https://docs.google.com/spreadsheets/d/1QgdJjgCTFA9I2_5MvJU0uR4JT4knoW5xu-ujxszRbd0/edit?usp=sharing

Thanks! I've updated the reviewers on the Clang review (D53928).

Ping!

Yes, I realize people were on holidays. :-)

Is this OK to go in (the second time around)?

Is anyone else interested in commenting?

Perhaps best to ping Clang's commit, as that's the review that is blocking this one.

As long as we agree on the behaviour in Clang, this patch should be fine.

Perhaps best to ping Clang's commit, as that's the review that is blocking this one.

As long as we agree on the behaviour in Clang, this patch should be fine.

OK, so I ping'ed Clang and no-one is biting. :-)

So, what are the next steps for getting this into LLVM?

Hal approved the Clang side, so this one looks good, too.

Please commit this one first, then Clang's, to make sure fast bots and bisects don't break.

Thanks!

Thank you Hal and Renato.

steleman updated this revision to Diff 185576.Feb 6 2019, 9:21 AM

This is a significant update to the original version of the SLEEF
changeset.

While testing LLVM+SLEEF on AArch64, I discovered that, for programs
such as the following simple test case:

#include <stdio.h>
#include <stdlib.h>
#include <math.h>
#include <time.h>

int main()
{
  double D;
  double R;

  srand48(time(0));

  D = drand48();
  R = tgamma(D);
  (void) fprintf(stderr, "tgamma: D=%lf R=%lf\n", D, R);

  D = drand48();
  R = acos(D);
  (void) fprintf(stderr, "acos: D=%lf R=%lf\n", D, R);

  D = drand48();
  R = acosh(D);
  (void) fprintf(stderr, "acosh: D=%lf R=%lf\n", D, R);

  D = drand48();
  R = asin(D);
  (void) fprintf(stderr, "asin: D=%lf R=%lf\n", D, R);

  return 0;
}

Compile with:

./clang -O3 -mcpu=thunderx2t99 -fvectorize -fveclib=SLEEF -ffast-math -ffp-contract=fast -c t.c -o t.o

compilation will fail in LLVM:

fatal error: error in backend: Cannot select: intrinsic %llvm.asin
clang-8: error: clang frontend command failed with exit code 70 (use -v to see invocation)
[ ... etc etc ... ]

This failure is triggered by -ffast-math -ffp-contract=fast. Without
these flags, the fatal error does not occur.

This only happens when the newly-enabled intrinsics (tgamma, acos,
acosh, asin, etc) are called on a scalar -- as in the test program above.

When called on a vector, with or without -ffast-math -ffp-contract=fast,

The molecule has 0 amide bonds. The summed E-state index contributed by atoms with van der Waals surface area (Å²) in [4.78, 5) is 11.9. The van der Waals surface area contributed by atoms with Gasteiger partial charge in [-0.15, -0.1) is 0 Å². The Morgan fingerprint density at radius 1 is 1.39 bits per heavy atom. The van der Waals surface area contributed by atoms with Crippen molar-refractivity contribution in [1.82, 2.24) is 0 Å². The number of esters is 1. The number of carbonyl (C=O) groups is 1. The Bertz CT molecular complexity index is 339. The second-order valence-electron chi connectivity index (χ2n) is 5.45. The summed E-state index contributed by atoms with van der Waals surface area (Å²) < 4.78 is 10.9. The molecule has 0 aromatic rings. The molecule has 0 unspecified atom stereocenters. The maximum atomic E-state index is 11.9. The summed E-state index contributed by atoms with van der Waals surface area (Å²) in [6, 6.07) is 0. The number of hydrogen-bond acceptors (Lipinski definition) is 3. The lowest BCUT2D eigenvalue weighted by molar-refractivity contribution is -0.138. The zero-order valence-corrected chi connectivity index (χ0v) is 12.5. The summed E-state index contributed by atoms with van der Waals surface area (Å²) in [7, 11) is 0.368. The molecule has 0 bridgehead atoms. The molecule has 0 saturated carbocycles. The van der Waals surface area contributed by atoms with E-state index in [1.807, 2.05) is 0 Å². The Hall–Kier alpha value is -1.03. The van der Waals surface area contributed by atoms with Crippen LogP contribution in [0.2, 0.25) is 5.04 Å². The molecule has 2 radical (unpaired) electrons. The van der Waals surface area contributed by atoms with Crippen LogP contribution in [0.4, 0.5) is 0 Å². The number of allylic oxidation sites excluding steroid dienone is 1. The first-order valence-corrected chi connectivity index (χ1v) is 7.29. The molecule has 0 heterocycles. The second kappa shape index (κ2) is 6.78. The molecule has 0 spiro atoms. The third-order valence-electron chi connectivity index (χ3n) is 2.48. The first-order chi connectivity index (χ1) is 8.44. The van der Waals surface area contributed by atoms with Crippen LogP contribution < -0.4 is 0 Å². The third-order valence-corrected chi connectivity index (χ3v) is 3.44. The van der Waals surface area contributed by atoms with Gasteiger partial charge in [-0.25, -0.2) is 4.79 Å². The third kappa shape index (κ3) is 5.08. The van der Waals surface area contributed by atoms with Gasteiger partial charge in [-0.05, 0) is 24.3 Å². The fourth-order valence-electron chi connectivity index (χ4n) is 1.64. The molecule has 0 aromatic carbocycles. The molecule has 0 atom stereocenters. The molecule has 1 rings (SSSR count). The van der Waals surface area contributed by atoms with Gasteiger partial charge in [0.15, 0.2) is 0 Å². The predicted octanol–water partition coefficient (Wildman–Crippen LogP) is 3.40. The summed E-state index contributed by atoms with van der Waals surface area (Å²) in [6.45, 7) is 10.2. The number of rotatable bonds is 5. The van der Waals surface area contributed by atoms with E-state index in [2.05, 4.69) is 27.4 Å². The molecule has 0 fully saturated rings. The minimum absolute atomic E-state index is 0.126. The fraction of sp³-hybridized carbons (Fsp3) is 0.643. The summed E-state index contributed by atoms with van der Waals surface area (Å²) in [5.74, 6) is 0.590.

these new intrinsics always succeed.

This updated version of the patch addresses this problem.

I have also added a second test case for SLEEF AArch64 which tests for

%call = call fast float @acosf(float %conv)

I realize that this patch has grown in size significantly, and that
it may be a candidate for splitting it into smaller parts.

The problem is, I do not quite see how it can be split into several
smaller parts, simply because without this entire patch, the new
intrinsics will cause a fatal error in the LLVM backend, as shown above.

The patch is based on LLVM ToT from 02/06/2019.

Herald added a project: Restricted Project. · View Herald TranscriptFeb 6 2019, 9:21 AM
rengolin reopened this revision.Feb 9 2019, 5:08 AM

Right, this is a completely different patch and it seems that the original proposal hadn't been tested thoroughly.

It did feel as the initial patch was far too simple for what it enabled, but I thought this was due to implementations in the intrinsic selection that I didn't follow for the past year or two.

By looking over this new patch, it feels as though most changes are mechanical, but I'm afraid I don't have enough familiarity with the code base any more to be sure without further testing.

Given that this review is "approved" and "closed" and then reverted, and that the implementation is now totally different than the original approved patch, I'll reopen this one and request revision again.

Also, the Clang part (D53928) seems to have changed significantly after approved, so that, too, would need revisiting. I have updated that review to look at it again.

This revision is now accepted and ready to land.Feb 9 2019, 5:08 AM
rengolin requested changes to this revision.Feb 9 2019, 5:08 AM
This revision now requires changes to proceed.Feb 9 2019, 5:08 AM

Hi,

I have a few comments inline, mostly harmless, as the change is almost entirely mechanical and makes sense.

I'm happy with the change as is, no need to split (as I also can't see how), after we address all the comments.

That'd also give some time for other people to review the new changes.

cheers,
--renato

include/llvm/Analysis/TargetLibraryInfo.def
315 ↗(On Diff #185576)

Probably a silly question but, why "tgamma" when the function name is "gamma"?

include/llvm/IR/RuntimeLibcalls.def
258 ↗(On Diff #185576)

Looks like someone should one day look into generating this file, an OPcode section and TargetLibraryInfo from the intrinsics table-gen... Not now, though.

lib/Analysis/TargetLibraryInfo.cpp
368 ↗(On Diff #185576)

This would probably fail in many non-Arm64 arches, too.

Best to restrict to what this was meant for, which I'm guessing is x86.